Promoting innovative minds to tackle water-scarcity
Jordan is increasingly suffering from water scarcity due to many factors, creating a serious environmental challenge. Climate change is one of the main issues leading to water scarcity due to higher temperatures and lower annual rainfall.
This puts the country at serious risk of water shortages and inability to meet people's daily water consumption needs [500 m3 per person annually].
The huge flow of Syrian refugees has aggravated the situation, addինգ another strain on an already stressed water supply system. To tackle this, World Vision Syria Response, with funds from World Vision Korea, has implemented a project in Central and Northern Jordan, “Schools for Green future”. This project aims to reduce pressure on fresh water resources available only in a particular season through treating the excess water from washing sinks, laboratories, kitchens and other sources while making it available for second time use for irrigation and cleaning.
So far, World Vision has reached seven public schools that are located in vulnerable areas, these schools host Syrian refugees as well. Six thousand teachers and students are benefiting from this environmentally friendly system. Successful project implementation also anticipates behavioural and mindset change. Primary school students can learn how to be innovative in using recycled water efficiently and pass this knowledge on to their parents to positively change their community in the future. Therefore, a planting campaign took place at schools to encourage students.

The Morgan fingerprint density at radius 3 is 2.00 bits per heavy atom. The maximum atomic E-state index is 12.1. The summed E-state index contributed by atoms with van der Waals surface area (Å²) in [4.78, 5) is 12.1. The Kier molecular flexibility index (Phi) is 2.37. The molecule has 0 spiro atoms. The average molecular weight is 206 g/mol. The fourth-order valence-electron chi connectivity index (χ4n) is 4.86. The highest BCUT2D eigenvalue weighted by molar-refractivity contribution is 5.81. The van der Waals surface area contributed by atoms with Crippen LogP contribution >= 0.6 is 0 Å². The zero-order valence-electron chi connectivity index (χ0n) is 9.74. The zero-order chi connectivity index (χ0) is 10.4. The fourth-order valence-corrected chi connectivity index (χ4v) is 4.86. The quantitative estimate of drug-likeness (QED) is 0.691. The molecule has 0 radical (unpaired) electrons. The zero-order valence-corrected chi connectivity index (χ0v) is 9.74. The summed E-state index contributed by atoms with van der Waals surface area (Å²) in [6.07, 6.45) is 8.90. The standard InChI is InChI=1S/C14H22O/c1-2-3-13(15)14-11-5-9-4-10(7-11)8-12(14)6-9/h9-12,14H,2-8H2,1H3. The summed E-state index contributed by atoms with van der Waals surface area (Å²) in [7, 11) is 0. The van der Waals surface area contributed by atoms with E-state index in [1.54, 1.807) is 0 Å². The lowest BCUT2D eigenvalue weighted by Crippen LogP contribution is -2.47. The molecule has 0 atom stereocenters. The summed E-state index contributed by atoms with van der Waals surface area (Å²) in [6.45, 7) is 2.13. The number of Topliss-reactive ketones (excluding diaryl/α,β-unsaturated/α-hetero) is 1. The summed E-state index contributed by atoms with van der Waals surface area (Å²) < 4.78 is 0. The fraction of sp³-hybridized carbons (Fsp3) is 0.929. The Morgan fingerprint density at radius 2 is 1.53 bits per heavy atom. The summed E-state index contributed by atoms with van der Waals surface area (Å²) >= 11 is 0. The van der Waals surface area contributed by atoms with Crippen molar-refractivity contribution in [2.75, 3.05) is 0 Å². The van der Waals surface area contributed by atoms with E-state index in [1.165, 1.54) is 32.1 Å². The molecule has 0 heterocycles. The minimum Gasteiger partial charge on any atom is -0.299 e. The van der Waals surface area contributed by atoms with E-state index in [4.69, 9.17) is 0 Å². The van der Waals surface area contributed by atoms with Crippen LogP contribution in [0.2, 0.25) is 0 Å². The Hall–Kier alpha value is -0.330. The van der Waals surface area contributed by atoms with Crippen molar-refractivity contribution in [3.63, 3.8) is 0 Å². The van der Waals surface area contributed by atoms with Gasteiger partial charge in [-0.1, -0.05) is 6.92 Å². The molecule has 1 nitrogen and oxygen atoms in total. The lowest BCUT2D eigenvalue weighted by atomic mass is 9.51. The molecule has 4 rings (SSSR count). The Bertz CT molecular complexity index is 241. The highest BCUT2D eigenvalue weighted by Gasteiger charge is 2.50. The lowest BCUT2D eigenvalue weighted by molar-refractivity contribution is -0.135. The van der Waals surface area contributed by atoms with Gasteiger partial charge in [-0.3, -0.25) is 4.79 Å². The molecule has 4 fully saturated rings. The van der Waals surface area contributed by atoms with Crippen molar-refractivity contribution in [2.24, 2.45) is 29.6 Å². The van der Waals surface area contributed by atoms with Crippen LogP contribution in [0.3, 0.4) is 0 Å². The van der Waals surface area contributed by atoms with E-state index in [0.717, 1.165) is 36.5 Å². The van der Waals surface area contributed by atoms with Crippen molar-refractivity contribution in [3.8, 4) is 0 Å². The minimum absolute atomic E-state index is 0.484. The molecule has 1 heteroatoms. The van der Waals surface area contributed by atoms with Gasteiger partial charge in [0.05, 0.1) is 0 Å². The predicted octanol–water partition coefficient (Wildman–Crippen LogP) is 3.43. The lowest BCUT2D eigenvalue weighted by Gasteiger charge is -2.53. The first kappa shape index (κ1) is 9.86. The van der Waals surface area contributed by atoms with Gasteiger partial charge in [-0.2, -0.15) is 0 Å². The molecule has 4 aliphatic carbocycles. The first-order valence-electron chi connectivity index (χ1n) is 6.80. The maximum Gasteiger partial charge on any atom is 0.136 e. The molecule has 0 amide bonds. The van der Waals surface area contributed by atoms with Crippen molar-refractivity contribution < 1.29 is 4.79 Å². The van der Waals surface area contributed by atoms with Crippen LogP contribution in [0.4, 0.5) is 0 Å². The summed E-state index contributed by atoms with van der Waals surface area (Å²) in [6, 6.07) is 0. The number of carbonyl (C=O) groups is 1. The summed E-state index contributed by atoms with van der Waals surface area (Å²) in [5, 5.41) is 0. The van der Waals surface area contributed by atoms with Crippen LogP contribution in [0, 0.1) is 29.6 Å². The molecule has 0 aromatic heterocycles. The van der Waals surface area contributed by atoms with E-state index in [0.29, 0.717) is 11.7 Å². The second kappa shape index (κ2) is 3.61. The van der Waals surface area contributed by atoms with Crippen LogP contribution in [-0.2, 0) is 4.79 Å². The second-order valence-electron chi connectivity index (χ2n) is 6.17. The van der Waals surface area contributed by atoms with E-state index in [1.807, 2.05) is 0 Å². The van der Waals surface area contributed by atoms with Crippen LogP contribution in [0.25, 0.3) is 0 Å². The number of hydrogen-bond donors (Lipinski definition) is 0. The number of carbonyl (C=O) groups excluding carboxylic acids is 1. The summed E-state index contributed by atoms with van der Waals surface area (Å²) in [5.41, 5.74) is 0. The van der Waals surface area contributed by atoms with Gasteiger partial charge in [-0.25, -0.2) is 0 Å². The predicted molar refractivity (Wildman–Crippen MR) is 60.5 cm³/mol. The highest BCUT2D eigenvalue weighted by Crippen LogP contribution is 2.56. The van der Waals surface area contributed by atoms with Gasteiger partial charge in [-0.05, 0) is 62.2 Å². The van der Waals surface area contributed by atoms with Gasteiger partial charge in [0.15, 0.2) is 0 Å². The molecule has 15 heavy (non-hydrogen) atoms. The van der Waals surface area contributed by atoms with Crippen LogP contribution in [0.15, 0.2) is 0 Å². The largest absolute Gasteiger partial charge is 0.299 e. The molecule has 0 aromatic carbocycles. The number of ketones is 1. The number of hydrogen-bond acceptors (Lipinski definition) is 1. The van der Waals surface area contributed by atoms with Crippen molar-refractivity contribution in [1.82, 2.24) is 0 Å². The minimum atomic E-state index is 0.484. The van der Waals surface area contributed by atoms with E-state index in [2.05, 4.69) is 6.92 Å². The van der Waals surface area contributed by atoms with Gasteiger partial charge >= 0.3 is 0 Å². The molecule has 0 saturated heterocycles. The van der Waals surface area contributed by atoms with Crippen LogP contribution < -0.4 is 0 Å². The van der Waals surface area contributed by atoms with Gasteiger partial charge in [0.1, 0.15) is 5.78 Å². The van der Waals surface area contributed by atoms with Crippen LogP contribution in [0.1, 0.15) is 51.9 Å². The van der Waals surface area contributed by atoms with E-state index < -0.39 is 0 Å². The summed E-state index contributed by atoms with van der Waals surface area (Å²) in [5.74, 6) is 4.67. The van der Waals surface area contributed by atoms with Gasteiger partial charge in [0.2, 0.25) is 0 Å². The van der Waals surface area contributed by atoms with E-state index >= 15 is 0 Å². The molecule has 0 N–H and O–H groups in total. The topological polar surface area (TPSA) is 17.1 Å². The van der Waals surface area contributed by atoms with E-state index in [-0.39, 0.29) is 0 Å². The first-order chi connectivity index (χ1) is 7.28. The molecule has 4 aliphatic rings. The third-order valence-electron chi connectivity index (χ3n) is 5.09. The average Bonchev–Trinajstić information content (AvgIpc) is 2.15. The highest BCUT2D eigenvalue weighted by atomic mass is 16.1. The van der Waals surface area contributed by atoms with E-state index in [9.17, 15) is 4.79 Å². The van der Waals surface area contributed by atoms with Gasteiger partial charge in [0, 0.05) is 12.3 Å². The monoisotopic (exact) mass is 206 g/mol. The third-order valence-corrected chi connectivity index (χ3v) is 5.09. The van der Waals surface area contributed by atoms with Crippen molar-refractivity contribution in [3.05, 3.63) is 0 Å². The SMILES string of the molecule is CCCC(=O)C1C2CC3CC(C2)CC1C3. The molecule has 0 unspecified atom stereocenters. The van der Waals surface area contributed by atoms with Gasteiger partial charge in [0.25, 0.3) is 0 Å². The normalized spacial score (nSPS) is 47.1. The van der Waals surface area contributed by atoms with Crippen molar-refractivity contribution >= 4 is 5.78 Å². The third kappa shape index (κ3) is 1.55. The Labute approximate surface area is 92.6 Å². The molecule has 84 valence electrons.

Students participated in gardening, working together to plant a tree. This encourages them to collaborate and work as a team, they also learn how to plant and how to take care of their trees. Through the planting campaign students have the chance to decorate their gardens and make schools look beautiful, a place where they spend most of their day. “This is an amazing activity. we learnt how to plant and we will always do our best to protect our garden and water our trees,” one of the students shares her thoughts.
Wastewater systems are installed in the seven schools, close to the green yards so that the water can reach the plants. The system includes a small scale solar system, submersible pump, treatment tanks and drip irrigation system. To mitigate any negative effects on the environment and to keep the electricity costs of the school low, the system will be powered by solar energy. In addition to that, water saving devices are installed in the schools' kitchen taps and handwashing facilities to reduce the amount of wasted water by up to 30%.
Awareness raising sessions should be conducted prior to implementing any project, particularly at schools in order to introduce students to the system and guide them to use it and benefit from it. Therefore, students between 9-12 years’ old attended awareness sessions to learn about climate change and its impacts on water scarcity. The sessions also included information about water-borne diseases and how to contribute to resolving climate change issues through the new systems installed in their schools.
2-3 awareness sessions were held in each school during September, October and November 2022. At the end of the sessions each student received a hygiene kit [tooth brush, tooth paste & soap] so they maintain their personal hygiene habits. Students were aware of everything during the planting campaign and this made the activity easier and effective as they employed what they learnt in theoretical sessions.
“Through the implementation of this project we ensure to reuse water for agricultural uses where we can invest the excess amount of water. This aims to reduce the stress of fresh water resources, increase the green space and decrease the negative impact of climate change”. The project manager shares her thoughts.